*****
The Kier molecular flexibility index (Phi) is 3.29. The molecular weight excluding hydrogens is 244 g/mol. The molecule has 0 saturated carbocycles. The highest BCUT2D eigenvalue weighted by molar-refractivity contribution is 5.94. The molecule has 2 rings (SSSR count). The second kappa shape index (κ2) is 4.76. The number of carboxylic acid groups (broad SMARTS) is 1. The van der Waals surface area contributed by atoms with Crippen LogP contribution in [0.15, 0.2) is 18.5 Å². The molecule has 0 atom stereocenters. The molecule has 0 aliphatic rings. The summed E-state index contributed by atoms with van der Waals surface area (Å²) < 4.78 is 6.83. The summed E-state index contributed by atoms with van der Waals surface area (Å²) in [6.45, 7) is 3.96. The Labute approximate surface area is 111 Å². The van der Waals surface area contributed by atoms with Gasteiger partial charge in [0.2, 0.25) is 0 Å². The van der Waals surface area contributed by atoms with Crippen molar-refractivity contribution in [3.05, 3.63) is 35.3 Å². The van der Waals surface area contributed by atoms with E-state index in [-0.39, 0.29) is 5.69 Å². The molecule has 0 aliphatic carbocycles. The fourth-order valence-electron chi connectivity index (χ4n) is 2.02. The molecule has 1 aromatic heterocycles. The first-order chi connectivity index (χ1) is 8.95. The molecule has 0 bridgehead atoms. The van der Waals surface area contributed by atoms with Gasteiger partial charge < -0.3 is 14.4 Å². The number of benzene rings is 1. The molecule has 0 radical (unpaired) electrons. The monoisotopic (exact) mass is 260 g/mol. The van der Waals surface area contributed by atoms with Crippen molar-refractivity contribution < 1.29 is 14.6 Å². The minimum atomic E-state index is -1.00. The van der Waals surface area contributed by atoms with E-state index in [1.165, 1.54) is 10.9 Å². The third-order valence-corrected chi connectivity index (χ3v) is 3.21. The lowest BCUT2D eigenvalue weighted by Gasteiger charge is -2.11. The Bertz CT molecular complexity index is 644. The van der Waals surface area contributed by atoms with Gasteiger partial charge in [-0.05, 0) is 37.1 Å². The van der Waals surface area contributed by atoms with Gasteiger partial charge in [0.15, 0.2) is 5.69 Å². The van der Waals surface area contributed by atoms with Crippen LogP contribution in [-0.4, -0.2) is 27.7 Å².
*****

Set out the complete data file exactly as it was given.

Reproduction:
The Kier molecular flexibility index (Phi) is 3.29. The molecular weight excluding hydrogens is 244 g/mol. The molecule has 0 saturated carbocycles. The highest BCUT2D eigenvalue weighted by molar-refractivity contribution is 5.94. The molecule has 2 rings (SSSR count). The second kappa shape index (κ2) is 4.76. The number of carboxylic acid groups (broad SMARTS) is 1. The van der Waals surface area contributed by atoms with Crippen LogP contribution in [0.15, 0.2) is 18.5 Å². The molecule has 0 atom stereocenters. The molecule has 0 aliphatic rings. The summed E-state index contributed by atoms with van der Waals surface area (Å²) < 4.78 is 6.83. The summed E-state index contributed by atoms with van der Waals surface area (Å²) in [6.45, 7) is 3.96. The Labute approximate surface area is 111 Å². The van der Waals surface area contributed by atoms with Gasteiger partial charge in [0.2, 0.25) is 0 Å². The van der Waals surface area contributed by atoms with Crippen molar-refractivity contribution in [3.05, 3.63) is 35.3 Å². The van der Waals surface area contributed by atoms with E-state index in [-0.39, 0.29) is 5.69 Å². The molecule has 0 aliphatic carbocycles. The fourth-order valence-electron chi connectivity index (χ4n) is 2.02. The molecule has 1 aromatic heterocycles. The first-order chi connectivity index (χ1) is 8.95. The molecule has 0 bridgehead atoms. The van der Waals surface area contributed by atoms with Gasteiger partial charge < -0.3 is 14.4 Å². The number of benzene rings is 1. The molecule has 0 radical (unpaired) electrons. The monoisotopic (exact) mass is 260 g/mol. The van der Waals surface area contributed by atoms with Crippen molar-refractivity contribution < 1.29 is 14.6 Å². The minimum atomic E-state index is -1.00. The van der Waals surface area contributed by atoms with E-state index in [1.165, 1.54) is 10.9 Å². The third-order valence-corrected chi connectivity index (χ3v) is 3.21. The lowest BCUT2D eigenvalue weighted by Gasteiger charge is -2.11. The Bertz CT molecular complexity index is 644. The van der Waals surface area contributed by atoms with Gasteiger partial charge in [-0.05, 0) is 37.1 Å². The van der Waals surface area contributed by atoms with Gasteiger partial charge in [0.15, 0.2) is 5.69 Å². The van der Waals surface area contributed by atoms with Crippen LogP contribution in [-0.4, -0.2) is 27.7 Å².